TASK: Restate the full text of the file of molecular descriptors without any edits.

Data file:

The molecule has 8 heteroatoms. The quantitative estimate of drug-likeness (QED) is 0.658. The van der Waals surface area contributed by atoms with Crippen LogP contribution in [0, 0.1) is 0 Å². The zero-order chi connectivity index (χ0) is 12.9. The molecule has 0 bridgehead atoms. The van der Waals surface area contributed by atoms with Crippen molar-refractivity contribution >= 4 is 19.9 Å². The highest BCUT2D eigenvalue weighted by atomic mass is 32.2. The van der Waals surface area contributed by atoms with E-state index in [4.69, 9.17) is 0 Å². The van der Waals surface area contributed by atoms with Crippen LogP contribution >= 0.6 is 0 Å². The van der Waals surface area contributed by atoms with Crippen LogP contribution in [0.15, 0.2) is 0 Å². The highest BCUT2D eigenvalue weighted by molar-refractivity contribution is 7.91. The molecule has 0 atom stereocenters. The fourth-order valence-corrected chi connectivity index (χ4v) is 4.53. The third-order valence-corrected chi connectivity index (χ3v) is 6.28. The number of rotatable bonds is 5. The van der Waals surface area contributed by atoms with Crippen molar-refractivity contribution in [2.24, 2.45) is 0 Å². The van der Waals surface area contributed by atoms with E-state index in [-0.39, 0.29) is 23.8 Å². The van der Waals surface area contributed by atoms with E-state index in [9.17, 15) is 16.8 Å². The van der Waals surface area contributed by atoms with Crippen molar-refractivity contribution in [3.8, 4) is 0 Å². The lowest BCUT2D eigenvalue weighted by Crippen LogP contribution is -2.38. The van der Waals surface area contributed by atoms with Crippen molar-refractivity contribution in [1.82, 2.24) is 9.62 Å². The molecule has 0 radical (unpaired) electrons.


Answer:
The molecule has 8 heteroatoms. The quantitative estimate of drug-likeness (QED) is 0.658. The van der Waals surface area contributed by atoms with Crippen LogP contribution in [0, 0.1) is 0 Å². The zero-order chi connectivity index (χ0) is 12.9. The molecule has 0 bridgehead atoms. The van der Waals surface area contributed by atoms with Crippen molar-refractivity contribution >= 4 is 19.9 Å². The highest BCUT2D eigenvalue weighted by atomic mass is 32.2. The van der Waals surface area contributed by atoms with E-state index in [4.69, 9.17) is 0 Å². The van der Waals surface area contributed by atoms with Crippen LogP contribution >= 0.6 is 0 Å². The van der Waals surface area contributed by atoms with Crippen LogP contribution in [0.15, 0.2) is 0 Å². The highest BCUT2D eigenvalue weighted by molar-refractivity contribution is 7.91. The molecule has 0 atom stereocenters. The fourth-order valence-corrected chi connectivity index (χ4v) is 4.53. The third-order valence-corrected chi connectivity index (χ3v) is 6.28. The number of rotatable bonds is 5. The van der Waals surface area contributed by atoms with Crippen molar-refractivity contribution in [2.24, 2.45) is 0 Å². The van der Waals surface area contributed by atoms with E-state index in [-0.39, 0.29) is 23.8 Å². The van der Waals surface area contributed by atoms with E-state index in [9.17, 15) is 16.8 Å². The van der Waals surface area contributed by atoms with Crippen molar-refractivity contribution in [3.8, 4) is 0 Å². The lowest BCUT2D eigenvalue weighted by Crippen LogP contribution is -2.38. The van der Waals surface area contributed by atoms with Crippen molar-refractivity contribution in [1.82, 2.24) is 9.62 Å². The molecule has 0 radical (unpaired) electrons.